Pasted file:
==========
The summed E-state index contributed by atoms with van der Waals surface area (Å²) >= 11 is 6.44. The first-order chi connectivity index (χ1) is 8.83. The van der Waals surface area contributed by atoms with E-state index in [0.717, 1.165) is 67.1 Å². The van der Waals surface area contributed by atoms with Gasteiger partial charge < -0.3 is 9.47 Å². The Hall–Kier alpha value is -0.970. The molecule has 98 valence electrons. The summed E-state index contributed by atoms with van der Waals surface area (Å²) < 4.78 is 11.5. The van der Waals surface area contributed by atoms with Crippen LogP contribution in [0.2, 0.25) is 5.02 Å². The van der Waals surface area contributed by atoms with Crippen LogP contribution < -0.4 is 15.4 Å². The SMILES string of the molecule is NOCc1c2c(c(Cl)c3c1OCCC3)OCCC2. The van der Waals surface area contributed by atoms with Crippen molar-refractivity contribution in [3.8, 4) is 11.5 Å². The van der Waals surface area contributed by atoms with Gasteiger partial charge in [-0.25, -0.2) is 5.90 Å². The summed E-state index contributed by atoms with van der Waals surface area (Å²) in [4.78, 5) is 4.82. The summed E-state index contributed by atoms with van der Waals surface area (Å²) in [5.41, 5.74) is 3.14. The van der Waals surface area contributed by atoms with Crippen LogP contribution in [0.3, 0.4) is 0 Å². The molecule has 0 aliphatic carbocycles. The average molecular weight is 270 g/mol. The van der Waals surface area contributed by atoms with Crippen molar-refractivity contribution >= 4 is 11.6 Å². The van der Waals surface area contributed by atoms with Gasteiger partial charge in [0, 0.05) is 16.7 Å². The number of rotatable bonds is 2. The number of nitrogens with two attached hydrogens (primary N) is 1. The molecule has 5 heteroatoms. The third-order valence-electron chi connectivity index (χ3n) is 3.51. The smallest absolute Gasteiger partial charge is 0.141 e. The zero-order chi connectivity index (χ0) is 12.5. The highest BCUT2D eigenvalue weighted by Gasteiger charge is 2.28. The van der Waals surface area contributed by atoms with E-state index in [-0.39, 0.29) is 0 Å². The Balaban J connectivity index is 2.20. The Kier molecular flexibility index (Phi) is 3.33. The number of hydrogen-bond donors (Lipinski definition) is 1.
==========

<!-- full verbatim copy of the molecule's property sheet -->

The summed E-state index contributed by atoms with van der Waals surface area (Å²) >= 11 is 6.44. The first-order chi connectivity index (χ1) is 8.83. The van der Waals surface area contributed by atoms with E-state index in [0.717, 1.165) is 67.1 Å². The van der Waals surface area contributed by atoms with Gasteiger partial charge < -0.3 is 9.47 Å². The Hall–Kier alpha value is -0.970. The molecule has 98 valence electrons. The summed E-state index contributed by atoms with van der Waals surface area (Å²) < 4.78 is 11.5. The van der Waals surface area contributed by atoms with Crippen LogP contribution in [0.2, 0.25) is 5.02 Å². The van der Waals surface area contributed by atoms with Crippen LogP contribution < -0.4 is 15.4 Å². The SMILES string of the molecule is NOCc1c2c(c(Cl)c3c1OCCC3)OCCC2. The van der Waals surface area contributed by atoms with Crippen molar-refractivity contribution in [3.8, 4) is 11.5 Å². The van der Waals surface area contributed by atoms with Gasteiger partial charge in [-0.25, -0.2) is 5.90 Å². The summed E-state index contributed by atoms with van der Waals surface area (Å²) in [4.78, 5) is 4.82. The summed E-state index contributed by atoms with van der Waals surface area (Å²) in [5.41, 5.74) is 3.14. The van der Waals surface area contributed by atoms with Crippen LogP contribution in [0.3, 0.4) is 0 Å². The molecule has 0 aliphatic carbocycles. The average molecular weight is 270 g/mol. The van der Waals surface area contributed by atoms with Crippen molar-refractivity contribution >= 4 is 11.6 Å². The van der Waals surface area contributed by atoms with Gasteiger partial charge in [0, 0.05) is 16.7 Å². The number of rotatable bonds is 2. The number of nitrogens with two attached hydrogens (primary N) is 1. The molecule has 5 heteroatoms. The third-order valence-electron chi connectivity index (χ3n) is 3.51. The smallest absolute Gasteiger partial charge is 0.141 e. The zero-order chi connectivity index (χ0) is 12.5. The highest BCUT2D eigenvalue weighted by Gasteiger charge is 2.28. The van der Waals surface area contributed by atoms with E-state index in [-0.39, 0.29) is 0 Å². The Balaban J connectivity index is 2.20. The Kier molecular flexibility index (Phi) is 3.33. The number of hydrogen-bond donors (Lipinski definition) is 1.